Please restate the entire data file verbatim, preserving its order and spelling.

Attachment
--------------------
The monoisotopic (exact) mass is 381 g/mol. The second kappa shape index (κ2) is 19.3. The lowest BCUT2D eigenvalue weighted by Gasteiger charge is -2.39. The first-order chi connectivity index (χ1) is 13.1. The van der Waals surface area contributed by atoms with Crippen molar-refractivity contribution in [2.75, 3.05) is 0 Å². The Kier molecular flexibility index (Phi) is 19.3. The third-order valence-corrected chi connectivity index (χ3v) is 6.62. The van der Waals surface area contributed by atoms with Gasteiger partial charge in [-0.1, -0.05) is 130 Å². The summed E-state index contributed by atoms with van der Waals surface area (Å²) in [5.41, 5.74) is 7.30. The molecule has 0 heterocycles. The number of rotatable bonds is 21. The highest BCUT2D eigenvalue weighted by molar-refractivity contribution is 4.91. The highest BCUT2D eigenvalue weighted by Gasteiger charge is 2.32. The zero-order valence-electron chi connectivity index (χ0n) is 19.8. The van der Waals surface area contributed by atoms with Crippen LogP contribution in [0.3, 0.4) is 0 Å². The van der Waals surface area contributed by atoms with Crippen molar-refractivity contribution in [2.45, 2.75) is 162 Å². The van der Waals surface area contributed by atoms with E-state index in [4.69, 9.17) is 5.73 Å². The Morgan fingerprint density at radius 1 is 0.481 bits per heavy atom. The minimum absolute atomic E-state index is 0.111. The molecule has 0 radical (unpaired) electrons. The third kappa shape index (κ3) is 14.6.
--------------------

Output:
The monoisotopic (exact) mass is 381 g/mol. The second kappa shape index (κ2) is 19.3. The lowest BCUT2D eigenvalue weighted by Gasteiger charge is -2.39. The first-order chi connectivity index (χ1) is 13.1. The van der Waals surface area contributed by atoms with Crippen molar-refractivity contribution in [2.75, 3.05) is 0 Å². The Kier molecular flexibility index (Phi) is 19.3. The third-order valence-corrected chi connectivity index (χ3v) is 6.62. The van der Waals surface area contributed by atoms with Gasteiger partial charge in [-0.1, -0.05) is 130 Å². The summed E-state index contributed by atoms with van der Waals surface area (Å²) in [5.41, 5.74) is 7.30. The molecule has 0 heterocycles. The number of rotatable bonds is 21. The highest BCUT2D eigenvalue weighted by molar-refractivity contribution is 4.91. The highest BCUT2D eigenvalue weighted by Gasteiger charge is 2.32. The zero-order valence-electron chi connectivity index (χ0n) is 19.8. The van der Waals surface area contributed by atoms with Crippen LogP contribution in [0.3, 0.4) is 0 Å². The van der Waals surface area contributed by atoms with Crippen molar-refractivity contribution in [2.45, 2.75) is 162 Å². The van der Waals surface area contributed by atoms with E-state index in [4.69, 9.17) is 5.73 Å². The Morgan fingerprint density at radius 1 is 0.481 bits per heavy atom. The minimum absolute atomic E-state index is 0.111. The molecule has 0 radical (unpaired) electrons. The third kappa shape index (κ3) is 14.6.